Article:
I felt I had to follow through with this issue as the ‘company’ can claim 3 times the deposit up to six years after the termination of the tenancy even if I handed back the full deposit. I believed I did everything right but was guided by this man who operates an agency sub-letting properties for owners living abroad. The claim to the court was filed in the man’s name not the company name as stated on the tenancy agreement. My question is if a property is let to a named company, even if the tenancy states it is an AST, is it a company let?

Do you know of any similar case where the ruling had fallen in favour of the defendant in respect of an AST being a company let and falling outside the deposit protection scheme?

Any help would be gratefully appreciated.

Marie



Comments

Rob

10:47 AM, 23rd July 2013
About 6 years ago

Thanks tessa, so a NHA contract is the correct contract?

Rob

10:56 AM, 23rd July 2013
About 6 years ago

I've had a very confusing call to My Deposits who said we don't deal with company lets only residential, when I said well it is residential but it's let to a company, there reply was I don't know, I said is there anyone there that does know and he said I doubt it. Letting agent is still insisting I have to protect it!

Mark Alexander

11:02 AM, 23rd July 2013
About 6 years ago

Reply to the comment left by "Rob " at "23/07/2013 - 10:56":

I'd show your letting agent Tessa's post if I were you Rob. There are very few, if any, solicitors in the UK as respected as Tessa in this area of law.

If you call my|deposits back and say "Tessa said I don't need to protect a deposit if a residential property is let to a Limited company" I think you will find that the person you are speaking to will bow to Tessa's superior knowledge, as should your letting agent. If not, change your letting agent!

Rob

11:07 AM, 23rd July 2013
About 6 years ago

To be honest I won't be using them again lol. Although the agent has put in the NHA that the landlord will secure the deposit with my deposits, so should I get them to amend the NHA or will it not matter?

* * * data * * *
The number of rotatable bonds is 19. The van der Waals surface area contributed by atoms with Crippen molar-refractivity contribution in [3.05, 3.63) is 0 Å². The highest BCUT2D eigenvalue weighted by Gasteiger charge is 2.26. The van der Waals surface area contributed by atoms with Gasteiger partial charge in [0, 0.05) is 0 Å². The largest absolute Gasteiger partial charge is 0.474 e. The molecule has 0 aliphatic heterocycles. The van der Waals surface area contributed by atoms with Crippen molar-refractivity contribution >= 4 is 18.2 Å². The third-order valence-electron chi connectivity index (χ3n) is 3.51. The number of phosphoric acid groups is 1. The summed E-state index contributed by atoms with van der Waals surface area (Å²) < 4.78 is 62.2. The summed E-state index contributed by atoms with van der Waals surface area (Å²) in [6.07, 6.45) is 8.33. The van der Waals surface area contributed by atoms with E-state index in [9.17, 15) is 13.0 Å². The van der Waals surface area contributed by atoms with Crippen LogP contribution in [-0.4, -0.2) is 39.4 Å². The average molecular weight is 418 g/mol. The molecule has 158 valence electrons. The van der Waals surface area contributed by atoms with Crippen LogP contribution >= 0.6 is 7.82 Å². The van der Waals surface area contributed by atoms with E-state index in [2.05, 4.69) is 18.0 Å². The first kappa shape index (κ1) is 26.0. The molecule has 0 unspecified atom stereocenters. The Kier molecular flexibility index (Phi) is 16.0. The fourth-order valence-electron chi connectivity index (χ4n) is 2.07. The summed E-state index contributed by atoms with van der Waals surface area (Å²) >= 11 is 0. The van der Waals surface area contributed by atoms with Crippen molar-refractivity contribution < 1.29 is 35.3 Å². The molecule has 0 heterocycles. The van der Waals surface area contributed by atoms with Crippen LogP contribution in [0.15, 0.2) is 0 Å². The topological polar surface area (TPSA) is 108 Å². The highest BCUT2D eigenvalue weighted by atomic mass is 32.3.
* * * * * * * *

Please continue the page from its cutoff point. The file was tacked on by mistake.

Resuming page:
Tessa Shepperson

11:07 AM, 23rd July 2013
About 6 years ago

Reply to the comment left by "Rob " at "23/07/2013 - 10:47":

The piece of paper that people sign will not affect the type of tenancy that it is.

In the same way that describing a baby boy as a girl will not actually change its sex. Or describing a four pronged implement as a spade will stop it being a fork. It is what it is. (Street v,. Mountford [1985])

However it is best to use the correct type of agreement as that prevents confusions.

NHA is not a term I use, when I first read that I had no idea what you were talking about! (National Health Authority???) I assume you mean non housing act.

Rob

11:13 AM, 23rd July 2013
About 6 years ago

Non housing act is what the agent told me it was , I've never heard of it.

Mark Alexander

11:20 AM, 23rd July 2013
About 6 years ago

Reply to the comment left by "Rob " at "23/07/2013 - 11:13":

Rob, Tessa has a whole suite of contracts and several other things which landlords and letting agents can download from her website for just £20 a month. I don't understand why a lot more small letting agents don't use this service, although I believe quite a lot already do. Tessa's website even has a tenancy agreement wizard to make it very obvious which is the correct agreement to use.

By the way, I'm not on commission or any other form of retainer from Tessa. It's just a VERY good service which I am pleased to promote as Tessa is always so helpful to Property118 readers.
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Mark Alexander

12:58 PM, 26th July 2013
About 6 years ago

I have just published an article which is the flip side of the coin to this one which I've entitled "Rent to Rent Success Stories" - please see the link below.
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Mary Latham

13:50 PM, 24th October 2013
About 6 years ago

I have only just found the time to catch up with this interesting discussion.

I am delighted for you Marie and very sorry that you had to go through the stress but I am sure that there will be many landlords reading this discussion who will be grateful that you took the time to post. I hope that it will give you some comfort to know that you may well have saved other landlords thousands of pounds and many weeks of stress. I will be sharing your story at my meetings and semionars as a warning to unsuspecting landlords - thank you

Follow me on Twitter@landlordtweets

My book, where I warn about the storm clouds that are gathering for landlords is here >>> http://www.amazon.co.uk/dp/1484855337

Mark Alexander

14:00 PM, 24th October 2013
About 6 years ago

Reply to the comment left by "Mary Latham" at "24/10/2013 - 13:50":

Hi Mary

You may also find this useful for your talks >>> http://www.property118.com/rent-to-rent-tips-advice-case-study-rent2rent/43559/

There will always be good and bad people and good and bad deals. The article I have linked to above offers subjective Do's and Do Not's and also includes details of a case study of a rent to rent deal which I feel quite sure you will approve of as we discussed this particular business model on the telephone a month or so ago.